An F1 legend’s remarkable first Monaco GP

The Monaco Grand Prix was a special place for three-time world champion Jack Brabham. The Australian scored his first Formula 1 world championship race victory on the legendary streets in 1959 and famously came within one corner of winning the 1970 event at the age 44.

An F1 legend’s remarkable first Monaco GP

And on his first GP there in 1957, he put in a superb performance that grabbed attention and helped set him on his way to the top of the sport - in association with Avon Tyres.

It was his first full season as an F1 driver with Cooper, but the British team didn’t yet have a car to maximise the 2.5-litre engine regulations. Instead, Brabham had the T43, which was run as both an F1 and F2 car, with a two-litre version of the Climax FPF powerplant.

But, running Avon tyres in place of his usual rubber, Brabham took advantage of the agile Cooper and a dramatic race to nearly score a remarkable podium.

Read Also:

Things did not start well. Brabham was late to the track and had an issue with the brakes, which contributed to a crash in practice. That meant he had to take over Les Leston’s car, and Brabham lined up near the back of the 16-car field.

Brabham soon, however, moved through the pack, helped by a dramatic accident at the front.

Stirling Moss had grabbed the lead at the start but on lap five he arrived at the chicane too fast, possibly due to a brake problem. The Vanwall struck some telegraph poles and in the ensuing accident the Ferraris of Peter Collins and Mike Hawthorn were also damaged beyond immediate repair.

“I was behind them and I can only remember a big cloud of smoke and dust and straw everywhere, big black lines reaching right down past the chicane,” said Brabham in his autobiography When the Flag Drops. “They were quite lucky to get out of that.”

 

Several other drivers also made early mistakes, allowing the Avon-shod Cooper to gain more places. Brabham got the better of Ron Flockhart’s BRM and rose as high as fourth in the first half of the race before having to stop for fuel. As well as being down on power, this replacement Cooper did not have the extra, long-range fuel tank fitted so could not run the race non-stop, unlike the other runners.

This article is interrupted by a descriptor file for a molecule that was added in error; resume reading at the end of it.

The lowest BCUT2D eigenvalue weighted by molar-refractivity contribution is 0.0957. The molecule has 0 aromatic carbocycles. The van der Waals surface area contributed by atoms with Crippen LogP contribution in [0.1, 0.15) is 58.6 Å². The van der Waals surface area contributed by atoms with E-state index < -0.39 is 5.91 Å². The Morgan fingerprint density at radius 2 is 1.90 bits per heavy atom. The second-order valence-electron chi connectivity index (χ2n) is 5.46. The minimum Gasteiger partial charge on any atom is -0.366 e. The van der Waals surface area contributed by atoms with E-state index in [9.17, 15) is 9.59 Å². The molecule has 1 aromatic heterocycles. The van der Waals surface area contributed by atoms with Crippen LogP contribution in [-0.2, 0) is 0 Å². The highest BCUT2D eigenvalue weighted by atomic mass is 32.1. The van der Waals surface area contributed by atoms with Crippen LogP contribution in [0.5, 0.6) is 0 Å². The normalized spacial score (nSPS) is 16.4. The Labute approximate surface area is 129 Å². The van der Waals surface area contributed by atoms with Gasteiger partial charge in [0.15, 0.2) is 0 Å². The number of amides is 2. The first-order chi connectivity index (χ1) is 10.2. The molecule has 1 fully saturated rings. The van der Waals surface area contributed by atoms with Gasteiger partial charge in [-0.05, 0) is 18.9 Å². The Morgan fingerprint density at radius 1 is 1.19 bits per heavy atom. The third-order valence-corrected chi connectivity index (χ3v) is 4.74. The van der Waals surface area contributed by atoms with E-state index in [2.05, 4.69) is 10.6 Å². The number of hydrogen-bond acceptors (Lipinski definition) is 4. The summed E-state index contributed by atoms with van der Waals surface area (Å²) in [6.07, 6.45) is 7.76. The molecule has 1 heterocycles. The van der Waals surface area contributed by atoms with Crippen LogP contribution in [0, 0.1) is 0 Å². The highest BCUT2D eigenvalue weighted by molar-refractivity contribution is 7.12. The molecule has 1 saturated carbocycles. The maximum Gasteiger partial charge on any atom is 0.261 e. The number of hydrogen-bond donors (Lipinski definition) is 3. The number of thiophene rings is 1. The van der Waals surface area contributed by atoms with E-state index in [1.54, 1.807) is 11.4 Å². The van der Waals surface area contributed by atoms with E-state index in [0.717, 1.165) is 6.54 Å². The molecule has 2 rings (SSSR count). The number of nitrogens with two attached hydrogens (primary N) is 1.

Brabham nevertheless soon repassed Masten Gregory’s Maserati for fourth after the pitstop. When the engine of Wolfgang von Trips’s Ferrari failed in the closing stages, the diminutive Cooper was promoted to third. The only cars ahead now were the more powerful Maserati of Juan Manuel Fangio Maserati and the Vanwall of Tony Brooks.

Read Also:

Brabham’s fastest lap was only 1.6 seconds slower than Fangio’s, whereas he’d been more than 6s away in practice, and a brilliant podium finish on only his third world championship start looked in sight.

Then the Climax engine stopped. “The fuel pump drive had failed,” explained Brabham. “I coasted over the top of the hill and down past the station to the waterfront, and came to a halt just before the tunnel.”

But Brabham wasn’t done just yet: “In those days I didn’t like to be beaten, so I got out of the car and pushed, I was eager!”

After three hours of racing around one of the world’s most punishing circuits, Brabham pushed the Cooper through the tunnel to the chicane, up to Tabac, and along the harbour side to reach the finish, to tumultuous applause.

“The worst thing about pushing the car home wasn’t so much the exhaustion as losing third place,” added Brabham. “And the really scary part was going through the tunnel with all these powerful great cars screaming past in the dark!”

 

He was classified sixth, one place outside the points, but had made his mark. “That was the start of Cooper’s success in grand prix racing,” reckoned Brabham.

Autosport’s founding editor and GP reporter Gregor Grant agreed: “Sensational would be the best word to describe Brabham and the hastily rebuilt Cooper. His was one of the classic performances in motor racing that delighted everyone.”